Black History Month: Lake Village Arkansas Race Riot
By Clarence Walker
Racial Bloodshed in the Deep South. Arkansas-Democrat-Gazette Reporter John Schnedler writes: "The Troubles in Arkansas" was a front-page headline in The New York Times. The story, printed on Dec. 27, 1871, told of racial violence in the Delta, an episode later labeled as "the Chicot County Race War" or "the Chicot County Massacre."
The news was emblematic of the times, as Reconstruction roiled Arkansas and other states of the former Confederacy, before white rule came roaring back after 1876 and Jim Crow laws began enforcing racial segregation once again.
The inflammatory events in and around the county seat of Lake Village seem startling in retrospect, because Black Arkansans were the main aggressors and whites were the main targets. That was the reverse of the period's normal equation as Black liberties won by the Civil War were squelched in sometimes brutal fashion by the Ku Klux Klan and other white supremacists.
Today, the Chicot County bloodshed flickers only dimly in history's annals. A search of the Arkansas Democrat-Gazette archives finds not a single listing for "Chicot County Race War" or "Chicot County Massacre" over the last quarter of a century. Nor do any articles show up in the Arkansas Historical Quarterly archive files.
Lake Village Today Profiled in Youtube:https://youtu.be/LdNj5HjTNW
But here is the true account about what happened.
Founded in 1823, Chicot County Arkansas is a region located deep in the Southeast corner of the state. Lake Village is the County seat. Rural towns like Eudora, Dermott, Lakeport, Jennie, Grand Lake, Readland, Indian Switch, and Sterling Arkansas is located in Chicot County.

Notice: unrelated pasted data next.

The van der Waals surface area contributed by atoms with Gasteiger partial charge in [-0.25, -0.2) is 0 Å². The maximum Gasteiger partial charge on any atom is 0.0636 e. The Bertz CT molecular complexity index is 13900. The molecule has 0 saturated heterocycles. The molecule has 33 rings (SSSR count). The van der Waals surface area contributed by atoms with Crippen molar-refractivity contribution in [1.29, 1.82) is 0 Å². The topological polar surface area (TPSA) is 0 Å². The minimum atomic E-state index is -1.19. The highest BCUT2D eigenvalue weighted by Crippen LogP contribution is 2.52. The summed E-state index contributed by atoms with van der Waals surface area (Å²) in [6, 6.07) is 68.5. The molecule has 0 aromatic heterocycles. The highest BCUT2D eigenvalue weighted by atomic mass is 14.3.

Chicot county border lines are uniquely entwined with two separate tri-states; Louisiana to the south and the Mississippi River to the east that extends into Greenville Mississippi, a popular town with two casinos which draw hundreds of rural Southeast Arkansas citizens across the Mississippi River-Bridge into Greenville. Greenville is part of the Delta Mississippi culture, a culture of a long storied history of country music, rock-and-roll, soul and blues. Mississippi is one of the Nation’s battlegrounds for the Civil Rights Movement. Farther up the road on highway 61 will take you into Memphis, Tennessee.
A popular scenery area is Lake Chicot, the largest natural lake in Arkansas. With the largest oxbow lake in North America, Lake Chicot allow exciting residents and tourists the opportunity for year-round fishing and boat riding.
A 2010 Census count showed at least 11,800 citizens were residing throughout Chicot County. Those figures dropped significantly as the younger population left the small towns in the county hoping to start a much better life in Texas, Michigan, Chicago, D.C., Las Vegas, Atlanta Georgia, and California, among other progressive, higher economic driven cities.
Dark secrets linger over Lake Village Arkansas, a secret so dark, the remnants of the deadly acts are buried in the annals of history. Until recently the citizens living there never knew or heard about the infamous race riot that plunged the town into chaos. It was the cold-blooded murder of prominent white men at the hands of a Black mob. The mob broke into the county jail and killed the white men accused in the murder of a Howard-educated Black lawyer named Walthal G. Wynn.
An Arkansas KARK TV reporter aired a special report about the town. He told the dark secret story of how freed black slaves murdered white men in Chicot County, Lake Village Arkansas.
In a shocking twist of events they got away with it!
Activist and filmmaker Vincent Tolliver who grew up in Lake Village unexpectedly discovered the story about the Chicot County Massacre while reading a book.
“I was insulted that I didn’t learn about it growing up in my hometown,” Tolliver said during a TV interview with KARK.
“I discovered there was a massacre in Chicot County,” Tolliver explained.